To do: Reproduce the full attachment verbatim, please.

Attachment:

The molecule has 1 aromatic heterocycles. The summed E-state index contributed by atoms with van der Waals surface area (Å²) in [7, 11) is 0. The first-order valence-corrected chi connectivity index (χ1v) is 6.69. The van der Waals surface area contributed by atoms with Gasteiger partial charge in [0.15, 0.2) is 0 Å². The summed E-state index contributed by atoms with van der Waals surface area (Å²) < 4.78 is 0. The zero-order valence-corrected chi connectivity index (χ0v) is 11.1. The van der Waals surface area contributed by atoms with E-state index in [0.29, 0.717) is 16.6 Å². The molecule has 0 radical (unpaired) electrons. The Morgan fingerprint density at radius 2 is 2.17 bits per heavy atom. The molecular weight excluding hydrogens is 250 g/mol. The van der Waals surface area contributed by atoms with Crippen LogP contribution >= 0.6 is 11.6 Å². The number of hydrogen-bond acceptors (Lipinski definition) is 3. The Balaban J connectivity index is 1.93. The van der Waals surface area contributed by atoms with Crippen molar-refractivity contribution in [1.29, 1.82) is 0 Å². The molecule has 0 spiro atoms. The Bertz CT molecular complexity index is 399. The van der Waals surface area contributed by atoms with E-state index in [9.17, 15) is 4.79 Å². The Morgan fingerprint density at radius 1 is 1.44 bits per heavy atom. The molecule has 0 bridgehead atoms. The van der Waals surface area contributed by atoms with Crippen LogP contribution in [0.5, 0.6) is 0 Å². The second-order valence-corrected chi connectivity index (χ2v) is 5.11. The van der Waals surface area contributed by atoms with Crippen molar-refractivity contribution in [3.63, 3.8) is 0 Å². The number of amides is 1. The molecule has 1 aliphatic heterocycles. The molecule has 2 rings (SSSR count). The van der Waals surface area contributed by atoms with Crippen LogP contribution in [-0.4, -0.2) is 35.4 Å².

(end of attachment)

The molecule has 1 aromatic heterocycles. The summed E-state index contributed by atoms with van der Waals surface area (Å²) in [7, 11) is 0. The first-order valence-corrected chi connectivity index (χ1v) is 6.69. The van der Waals surface area contributed by atoms with Gasteiger partial charge in [0.15, 0.2) is 0 Å². The summed E-state index contributed by atoms with van der Waals surface area (Å²) < 4.78 is 0. The zero-order valence-corrected chi connectivity index (χ0v) is 11.1. The van der Waals surface area contributed by atoms with E-state index in [0.29, 0.717) is 16.6 Å². The molecule has 0 radical (unpaired) electrons. The Morgan fingerprint density at radius 2 is 2.17 bits per heavy atom. The molecular weight excluding hydrogens is 250 g/mol. The van der Waals surface area contributed by atoms with Crippen LogP contribution >= 0.6 is 11.6 Å². The number of hydrogen-bond acceptors (Lipinski definition) is 3. The Balaban J connectivity index is 1.93. The van der Waals surface area contributed by atoms with Crippen molar-refractivity contribution in [1.29, 1.82) is 0 Å². The molecule has 0 spiro atoms. The Bertz CT molecular complexity index is 399. The van der Waals surface area contributed by atoms with E-state index in [9.17, 15) is 4.79 Å². The Morgan fingerprint density at radius 1 is 1.44 bits per heavy atom. The molecule has 0 bridgehead atoms. The van der Waals surface area contributed by atoms with Crippen LogP contribution in [0.5, 0.6) is 0 Å². The second-order valence-corrected chi connectivity index (χ2v) is 5.11. The van der Waals surface area contributed by atoms with Crippen molar-refractivity contribution in [3.63, 3.8) is 0 Å². The number of amides is 1. The molecule has 1 aliphatic heterocycles. The molecule has 2 rings (SSSR count). The van der Waals surface area contributed by atoms with Crippen LogP contribution in [-0.4, -0.2) is 35.4 Å².